|author(s)||P. C.-O. Ranitzsch, D. Arnold, J. Beyer, L. Bockhorn,J. J. Bonaparte, C. Enss, K. Kossert, S. Kempf, M. Loidl, R. Mariam, O. J. Nähle, M. Paulsen, M. Rodrigues, M. Wegner|
|title||MetroMMC: Electron-Capture Spectrometry with Cryogenic Calorimeters for Science and Technology|
|Keywords||Electron-capture decay, Metallic magnetic calorimeter, Radionuclide metrology|
|source||J. Low. Temp. Phys. (2019)|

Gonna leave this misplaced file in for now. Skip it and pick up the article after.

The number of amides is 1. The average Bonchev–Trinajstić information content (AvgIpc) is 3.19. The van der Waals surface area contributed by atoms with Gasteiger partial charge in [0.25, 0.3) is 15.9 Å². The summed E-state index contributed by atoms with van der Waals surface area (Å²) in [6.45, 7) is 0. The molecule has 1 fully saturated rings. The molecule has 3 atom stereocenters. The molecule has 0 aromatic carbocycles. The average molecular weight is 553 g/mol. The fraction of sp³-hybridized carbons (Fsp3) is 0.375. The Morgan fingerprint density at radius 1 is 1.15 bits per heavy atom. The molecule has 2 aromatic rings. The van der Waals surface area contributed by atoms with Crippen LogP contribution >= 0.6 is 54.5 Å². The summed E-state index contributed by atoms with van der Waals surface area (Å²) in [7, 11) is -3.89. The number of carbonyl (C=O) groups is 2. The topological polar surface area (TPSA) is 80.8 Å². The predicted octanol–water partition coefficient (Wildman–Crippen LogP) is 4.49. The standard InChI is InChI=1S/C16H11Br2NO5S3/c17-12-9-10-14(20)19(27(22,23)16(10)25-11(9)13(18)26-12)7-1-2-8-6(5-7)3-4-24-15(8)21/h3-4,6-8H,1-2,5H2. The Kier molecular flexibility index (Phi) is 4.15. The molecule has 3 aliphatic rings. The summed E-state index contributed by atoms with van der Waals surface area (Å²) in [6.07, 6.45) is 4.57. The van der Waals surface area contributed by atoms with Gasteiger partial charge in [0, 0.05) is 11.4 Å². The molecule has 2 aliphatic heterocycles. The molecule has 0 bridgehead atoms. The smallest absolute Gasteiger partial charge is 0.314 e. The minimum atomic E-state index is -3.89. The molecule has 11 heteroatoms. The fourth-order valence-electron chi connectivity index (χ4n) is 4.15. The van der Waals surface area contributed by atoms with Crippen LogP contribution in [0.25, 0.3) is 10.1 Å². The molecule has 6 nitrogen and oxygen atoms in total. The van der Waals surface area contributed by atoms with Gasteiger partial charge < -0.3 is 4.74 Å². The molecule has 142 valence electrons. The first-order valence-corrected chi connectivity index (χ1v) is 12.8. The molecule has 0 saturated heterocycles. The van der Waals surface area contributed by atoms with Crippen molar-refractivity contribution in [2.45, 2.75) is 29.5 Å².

Accurate decay data of radionuclides are necessary for many fields of science and technology, ranging from medicine and particle physics to metrology. However, data that are in use today are mostly based on measurements or theoretical calculation methods that are rather old. Recent measurements with cryogenic detectors and other methods show significant discrepancies to both older experimental data and theory in some cases. Moreover, the old results often suffer from large or underestimated uncertainties. This is in particular the case for electron-capture (EC) decays, where only a few selected radionuclides have ever been measured. To systematically address these shortcomings, the European metrology project MetroMMC aims at investigating six radionuclides decaying by EC. The nuclides are chosen to cover a wide range of atomic numbers Z, which results in a wide range of decay energies and includes dif- ferent decay modes, such as pure EC or EC accompanied by γ - and/or β+-transitions. These will be measured using metallic magnetic calorimeters (MMCs), cryogenic energy-dispersive detectors with high-energy resolution, low-energy threshold and high, adjustable stopping power that are well suited for measurements of the total decay energy and X-ray spectrometry. Within the MetroMMC project, these detectors are used to obtain X-ray emission intensities of external sources as well as fractional EC probabilities of sources embedded in a 4π absorber. Experimentally determined nuclear and atomic data will be compared to state-of-the-art theoretical calculations which will be further developed within the project. This contribution introduces the MetroMMC project and in particular its experimental approach. The challenges in EC spectrometry are to adapt the detectors and the source preparation to the different decay channels and the wide energy range involved, while keeping the good resolution and especially the low-energy threshold to measure the EC from outer shells.